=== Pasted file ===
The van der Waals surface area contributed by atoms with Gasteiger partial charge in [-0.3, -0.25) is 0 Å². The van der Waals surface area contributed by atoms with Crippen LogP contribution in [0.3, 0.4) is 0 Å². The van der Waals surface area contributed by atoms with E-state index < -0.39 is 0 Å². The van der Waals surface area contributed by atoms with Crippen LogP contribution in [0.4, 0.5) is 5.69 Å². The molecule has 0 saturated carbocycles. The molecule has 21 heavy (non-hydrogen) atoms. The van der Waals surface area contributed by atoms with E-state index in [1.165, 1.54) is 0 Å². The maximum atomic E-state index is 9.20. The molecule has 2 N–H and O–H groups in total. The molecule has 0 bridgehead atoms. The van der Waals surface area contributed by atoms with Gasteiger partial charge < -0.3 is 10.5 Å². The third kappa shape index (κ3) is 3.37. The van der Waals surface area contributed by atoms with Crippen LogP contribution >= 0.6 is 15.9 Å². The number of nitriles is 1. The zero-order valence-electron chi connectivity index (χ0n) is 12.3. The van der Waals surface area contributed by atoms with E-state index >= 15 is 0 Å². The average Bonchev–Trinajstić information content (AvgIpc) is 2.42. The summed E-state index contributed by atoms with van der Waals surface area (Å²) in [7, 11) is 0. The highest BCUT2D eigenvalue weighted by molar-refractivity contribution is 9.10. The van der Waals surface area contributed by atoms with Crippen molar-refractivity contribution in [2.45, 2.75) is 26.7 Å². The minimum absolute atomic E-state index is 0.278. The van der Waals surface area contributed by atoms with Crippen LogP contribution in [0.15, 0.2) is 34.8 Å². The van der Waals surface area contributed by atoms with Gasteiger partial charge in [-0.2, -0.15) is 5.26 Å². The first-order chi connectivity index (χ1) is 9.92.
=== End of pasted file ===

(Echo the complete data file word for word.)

The van der Waals surface area contributed by atoms with Gasteiger partial charge in [-0.3, -0.25) is 0 Å². The van der Waals surface area contributed by atoms with Crippen LogP contribution in [0.3, 0.4) is 0 Å². The van der Waals surface area contributed by atoms with E-state index < -0.39 is 0 Å². The van der Waals surface area contributed by atoms with Crippen LogP contribution in [0.4, 0.5) is 5.69 Å². The molecule has 0 saturated carbocycles. The molecule has 21 heavy (non-hydrogen) atoms. The van der Waals surface area contributed by atoms with E-state index in [1.165, 1.54) is 0 Å². The maximum atomic E-state index is 9.20. The molecule has 2 N–H and O–H groups in total. The molecule has 0 bridgehead atoms. The van der Waals surface area contributed by atoms with Gasteiger partial charge < -0.3 is 10.5 Å². The third kappa shape index (κ3) is 3.37. The van der Waals surface area contributed by atoms with Crippen LogP contribution >= 0.6 is 15.9 Å². The number of nitriles is 1. The zero-order valence-electron chi connectivity index (χ0n) is 12.3. The van der Waals surface area contributed by atoms with E-state index >= 15 is 0 Å². The average Bonchev–Trinajstić information content (AvgIpc) is 2.42. The summed E-state index contributed by atoms with van der Waals surface area (Å²) in [7, 11) is 0. The highest BCUT2D eigenvalue weighted by molar-refractivity contribution is 9.10. The van der Waals surface area contributed by atoms with Crippen molar-refractivity contribution in [2.45, 2.75) is 26.7 Å². The minimum absolute atomic E-state index is 0.278. The van der Waals surface area contributed by atoms with Crippen LogP contribution in [0.15, 0.2) is 34.8 Å². The van der Waals surface area contributed by atoms with Gasteiger partial charge in [-0.2, -0.15) is 5.26 Å². The first-order chi connectivity index (χ1) is 9.92.